3. 3. Figure 2: SF product vision releases over 8 monthsHowever, an adaptive software process model and a top-talent project team are not necessarilysufficient to deliver highly time-pressured projects successfully. Only the effective orchestration ofpeople, process and technology factors working towards the goal of the project. The SF productvision project faced a series of very difficult challenges concerning people- and projectmanagement which are discussed in the next section.3. Problems & Solutions to People and Project Management IssuesIn general, the series of SF product vision projects commenced in similar ways: “Can you buildthe following software features a, b, c by date x with a highly usable interface?” The features werespecified in varying degrees of detail from an existing financial/ administrative workflow thatneeded to be redesigned in a new user interface look and feel (e.g. patient check-in), very high-level requirements where only some of the major steps are identified (e.g. bed board or casemanagement concurrent review) to only a vague statement of what the workflow is called (e.g.denial management).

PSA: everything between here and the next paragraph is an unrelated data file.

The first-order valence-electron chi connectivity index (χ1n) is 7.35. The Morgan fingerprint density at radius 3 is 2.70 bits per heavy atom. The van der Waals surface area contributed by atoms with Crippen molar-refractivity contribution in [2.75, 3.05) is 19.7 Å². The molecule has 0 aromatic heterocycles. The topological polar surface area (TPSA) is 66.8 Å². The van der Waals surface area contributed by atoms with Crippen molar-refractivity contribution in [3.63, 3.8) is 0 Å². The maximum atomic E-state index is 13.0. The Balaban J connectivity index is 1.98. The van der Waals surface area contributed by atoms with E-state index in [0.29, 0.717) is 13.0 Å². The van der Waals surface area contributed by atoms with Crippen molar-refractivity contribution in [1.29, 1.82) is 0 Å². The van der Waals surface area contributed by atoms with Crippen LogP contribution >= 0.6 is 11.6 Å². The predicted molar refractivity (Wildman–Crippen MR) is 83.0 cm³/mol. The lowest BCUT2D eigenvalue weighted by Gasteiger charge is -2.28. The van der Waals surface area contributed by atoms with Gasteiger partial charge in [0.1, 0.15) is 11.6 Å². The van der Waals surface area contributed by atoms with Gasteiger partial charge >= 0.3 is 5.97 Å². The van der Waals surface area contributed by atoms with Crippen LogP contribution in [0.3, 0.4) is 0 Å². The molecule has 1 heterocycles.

4. 4. Whatever is known about a software feature is captured in a storyboard, which documents theworkflow, screen design, data requirements per task flow step as well as the user interactionsequence on a screen. Missing or incomplete requirements for a software feature are analyzed,complemented and validated in requirements development. In parallel, the screens in thestoryboard are evaluated and the ones that need any work (re-) designed. Development receivesthe storyboard, evaluates the technical feasibility and prepares estimates on how to fit thesoftware design, build, integration and test of the feature to meet the deadline as specified by thecustomer. In design review sessions, critiques about the work in progress software prototype arefed back for requirements/implementation adjustment. Finally, acceptance testing by thecustomer representative provides an iterative loop for last adjustments to the implementation. Inthis fashion, the SF product vision product prototype is iterated and requirements matured. Theoutcome is a highly usable web user interface matching the defined requirements.Subsequently, the people and project management issues that happened during the SF productvision project are itemized.3. 1 Problems & Solutions to People ManagementOverall, the Soarian Financial product vision produced ten major releases with more than160,000 lines of JSP/Java code, using a project team of twenty to thirty three staff members.. Thecore team is five people consisting of a program manager, two senior and one junior softwarearchitects plus a very experienced lead designer with expertise in hospital financial/administrative workflows.One of the well known wisdoms of software engineering is the people factor which can make asoftware development endeavor succeed or fail. In the following sub-sections, topics such astraining needs, staff management broken down into project staffing, maintaining peoplemotivation and focus, people performance management, and last but not least peoplecommunication.Training NeedsIn order to be able to develop the feature sets as requested by SHS, 28 staff were neededadditionally to the core team over the life-cycle of the SF product vision project. The peoplejoining the team did not have prior exposure neither in the Soarian Financial project nor thehealthcare domain. The key means to bring new hires up to speed was to • give tutorial on the software architecture used and assign them a low-risk development task to facilitate learning on the job. • staff the sub-teams with experienced developers to allow knowledge transfer to beginners. • assign functional testing tasks initially to build domain knowledge.In addition, these efforts were supported by the use of a searchable project mailing list and thecreation of a knowledge database. Overall, the core team spent approximately ten percent of theirworking hours on teaching new hires.Staff ManagementOnce new hires were up to speed, the overall in a dynamic environment needed to be managedthe way to impact positively the SF product vision project. Staff management in this paper isabout project staffing, maintaining people motivation and focus, people performancemanagement and people communication.Project StaffingGiving new hires three to four weeks or longer to get through an initial learning curve is possiblein conventional development projects where the time-to-market does not have to be achieved inthree to six weeks from initial requirements definition to deployment of the software feature.Particularly, the core team found it difficult to find appropriate people to join the project team whowould fit into a very dynamic working environment putting up a lot of stress, but also excitement in